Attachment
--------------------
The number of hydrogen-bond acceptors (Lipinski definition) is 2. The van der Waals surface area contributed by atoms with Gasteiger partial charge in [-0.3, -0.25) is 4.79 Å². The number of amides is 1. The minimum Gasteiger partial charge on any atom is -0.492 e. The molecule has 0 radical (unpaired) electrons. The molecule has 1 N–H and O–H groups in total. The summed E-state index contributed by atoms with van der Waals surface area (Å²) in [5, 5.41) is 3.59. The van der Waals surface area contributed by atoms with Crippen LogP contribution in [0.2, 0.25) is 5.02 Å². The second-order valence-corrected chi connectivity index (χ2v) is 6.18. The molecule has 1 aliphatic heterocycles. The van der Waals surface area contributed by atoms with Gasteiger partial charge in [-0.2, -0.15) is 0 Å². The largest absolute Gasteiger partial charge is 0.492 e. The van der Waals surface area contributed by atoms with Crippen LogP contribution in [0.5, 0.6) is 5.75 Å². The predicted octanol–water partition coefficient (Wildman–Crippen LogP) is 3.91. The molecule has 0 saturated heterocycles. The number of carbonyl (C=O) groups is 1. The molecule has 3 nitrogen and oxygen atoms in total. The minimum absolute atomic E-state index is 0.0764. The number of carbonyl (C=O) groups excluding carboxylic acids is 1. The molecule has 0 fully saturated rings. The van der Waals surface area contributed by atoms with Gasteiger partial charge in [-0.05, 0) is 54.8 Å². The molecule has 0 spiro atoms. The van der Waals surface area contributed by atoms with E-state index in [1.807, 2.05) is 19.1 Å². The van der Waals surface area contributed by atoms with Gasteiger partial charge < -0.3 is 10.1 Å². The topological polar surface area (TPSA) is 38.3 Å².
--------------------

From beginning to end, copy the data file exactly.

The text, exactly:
The number of hydrogen-bond acceptors (Lipinski definition) is 2. The van der Waals surface area contributed by atoms with Gasteiger partial charge in [-0.3, -0.25) is 4.79 Å². The number of amides is 1. The minimum Gasteiger partial charge on any atom is -0.492 e. The molecule has 0 radical (unpaired) electrons. The molecule has 1 N–H and O–H groups in total. The summed E-state index contributed by atoms with van der Waals surface area (Å²) in [5, 5.41) is 3.59. The van der Waals surface area contributed by atoms with Crippen LogP contribution in [0.2, 0.25) is 5.02 Å². The second-order valence-corrected chi connectivity index (χ2v) is 6.18. The molecule has 1 aliphatic heterocycles. The van der Waals surface area contributed by atoms with Gasteiger partial charge in [-0.2, -0.15) is 0 Å². The largest absolute Gasteiger partial charge is 0.492 e. The van der Waals surface area contributed by atoms with Crippen LogP contribution in [0.5, 0.6) is 5.75 Å². The predicted octanol–water partition coefficient (Wildman–Crippen LogP) is 3.91. The molecule has 0 saturated heterocycles. The number of carbonyl (C=O) groups is 1. The molecule has 3 nitrogen and oxygen atoms in total. The minimum absolute atomic E-state index is 0.0764. The number of carbonyl (C=O) groups excluding carboxylic acids is 1. The molecule has 0 fully saturated rings. The van der Waals surface area contributed by atoms with Gasteiger partial charge in [-0.05, 0) is 54.8 Å². The molecule has 0 spiro atoms. The van der Waals surface area contributed by atoms with E-state index in [1.807, 2.05) is 19.1 Å². The van der Waals surface area contributed by atoms with Gasteiger partial charge < -0.3 is 10.1 Å². The topological polar surface area (TPSA) is 38.3 Å².